Share This Article

Shabbos Shorts is an occasional series about Shabbos services at city synagogues, which are a window into contemporary Jewish life in New York. 

Congregation Mount Sinai has snagged itself a star, but its members may not realize it yet.

Three years ago, The New York Times trekked out to East Hampton to commune with Hanniel Levenson, whose main task as associate rabbi at the Jewish Center for the Hamptons was to hold Shabbat services and teach Hebrew to youngsters cramming for their bar and bat mitzvahs. He drew the Times’ attention because he would take students surfing one day a week as part of their studies.

Earlier this summer, Levenson paddled into Congregation Mount Sinai in Brooklyn Heights, a small synagogue nestled among concrete residential low-rises off Cadman Plaza.

He continues to lead Shabbat services while dreaming of surfing.

“I’m hoping to get a surf in this weekend,” he told me at one Friday night service in September.

The Mount Sinai gig is one of the top rabbinical posts in the city, thanks to the strength and longevity of its congregation, which dates back to 1882.

Levenson replaced Rabbi Seth Wax, who left Mount Sinai after four years to become Williams College’s new Jewish chaplain in Massachusetts. Wax had taken over the shul when its longtime spiritual leader, Joseph Potasnik—currently serving as the city’s fire chaplain and New York Board of Rabbis vice president—retired in 2013. Potasnik keeps an “emeritus” title and comes around once in a while.

Now the shul is in the hands of the 35-year-old former competitive gymnast and personal trainer who also runs a surfing and yoga retreat through his company House of Surf and Prayer.

Programming at the well-known shul will likely get a lot more interesting. High Holiday services probably will too.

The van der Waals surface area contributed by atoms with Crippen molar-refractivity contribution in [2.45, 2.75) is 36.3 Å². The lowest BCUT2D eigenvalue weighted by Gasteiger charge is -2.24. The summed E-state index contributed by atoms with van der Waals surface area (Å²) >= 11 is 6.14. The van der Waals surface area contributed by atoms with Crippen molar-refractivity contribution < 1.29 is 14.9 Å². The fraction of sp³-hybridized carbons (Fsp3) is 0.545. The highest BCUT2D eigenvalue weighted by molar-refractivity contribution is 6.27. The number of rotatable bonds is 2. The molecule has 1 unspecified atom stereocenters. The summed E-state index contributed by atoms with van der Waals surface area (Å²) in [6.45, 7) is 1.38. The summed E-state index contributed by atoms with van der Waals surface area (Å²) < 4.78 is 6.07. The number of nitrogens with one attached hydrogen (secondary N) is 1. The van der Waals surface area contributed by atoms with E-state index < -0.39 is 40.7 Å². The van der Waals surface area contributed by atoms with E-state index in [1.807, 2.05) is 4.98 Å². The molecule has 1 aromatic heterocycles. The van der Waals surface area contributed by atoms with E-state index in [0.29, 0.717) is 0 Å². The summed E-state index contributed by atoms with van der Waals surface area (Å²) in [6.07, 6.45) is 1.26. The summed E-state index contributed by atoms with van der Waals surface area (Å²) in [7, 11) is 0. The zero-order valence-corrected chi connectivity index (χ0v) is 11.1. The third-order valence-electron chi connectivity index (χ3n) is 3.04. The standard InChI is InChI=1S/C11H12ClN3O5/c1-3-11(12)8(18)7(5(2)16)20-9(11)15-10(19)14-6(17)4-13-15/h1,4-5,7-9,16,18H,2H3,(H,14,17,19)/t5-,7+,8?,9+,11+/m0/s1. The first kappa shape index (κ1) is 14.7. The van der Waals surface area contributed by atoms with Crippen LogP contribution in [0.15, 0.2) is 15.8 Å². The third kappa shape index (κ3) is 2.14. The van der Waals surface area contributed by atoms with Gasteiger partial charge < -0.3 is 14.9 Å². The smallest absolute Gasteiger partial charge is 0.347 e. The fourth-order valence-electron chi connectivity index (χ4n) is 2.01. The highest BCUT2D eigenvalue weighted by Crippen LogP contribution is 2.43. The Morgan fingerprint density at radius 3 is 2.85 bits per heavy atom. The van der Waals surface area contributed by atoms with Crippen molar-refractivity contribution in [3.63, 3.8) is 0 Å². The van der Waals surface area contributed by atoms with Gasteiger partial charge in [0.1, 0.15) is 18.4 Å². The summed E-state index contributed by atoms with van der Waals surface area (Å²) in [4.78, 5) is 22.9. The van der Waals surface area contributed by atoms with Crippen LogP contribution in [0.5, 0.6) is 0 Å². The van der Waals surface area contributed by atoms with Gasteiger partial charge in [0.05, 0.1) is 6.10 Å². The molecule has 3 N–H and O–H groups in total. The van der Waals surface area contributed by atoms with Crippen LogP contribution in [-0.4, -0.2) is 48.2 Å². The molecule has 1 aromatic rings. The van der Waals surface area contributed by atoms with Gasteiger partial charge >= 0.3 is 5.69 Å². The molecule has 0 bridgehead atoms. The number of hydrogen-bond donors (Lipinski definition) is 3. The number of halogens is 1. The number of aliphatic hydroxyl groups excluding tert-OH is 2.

On the Friday before Rosh Hashanah, Levenson led an intimate prayer service for half a dozen congregants, who sat around a square table near the back of the sanctuary.

I had asked which denomination the synagogue was, and Levenson said that everyone was welcome. Indeed, the shul is “independent egalitarian,” welcoming “people of all ages, backgrounds, affiliations, family structures, and sexual orientations,” according to its website.

As we flipped through glossy copies placed on a table in front of us of “A Siddur for Erev Shabbat” by Rabbi Marcia Prager, Levenson lit two Shabbos candles with a match and waved his hand over the flame.

Levenson’s 45-minute Shabbat service consisted of a mix of English and Hebrew recitations and psalms, including a lively rendition of “Lecha Dodi” sung to the tune of Leonard Cohen’s “Hallelujah.” Whenever he started a psalm he put a small wooden box on his lap and opened it to play a minor chord that kept him in tune.

We finished just before 7:30 p.m., downing plastic thimbles of wine and grape juice and passing around torn handfuls of challah from the center of the table.

At the front of the sanctuary, nearly a hundred fabric-padded chairs were set in five rows behind a small bimah in near-darkness.

Levenson is excited to see many families and newcomers at Mount Sinai for Rosh Hashanah and Yom Kippur. His challenge, like many rabbis in the city, will be encouraging congregants to return after the holidays are over.

And if Levenson can foster a thriving spiritual community in Brooklyn Heights—well that would be pretty radical.

Share This Article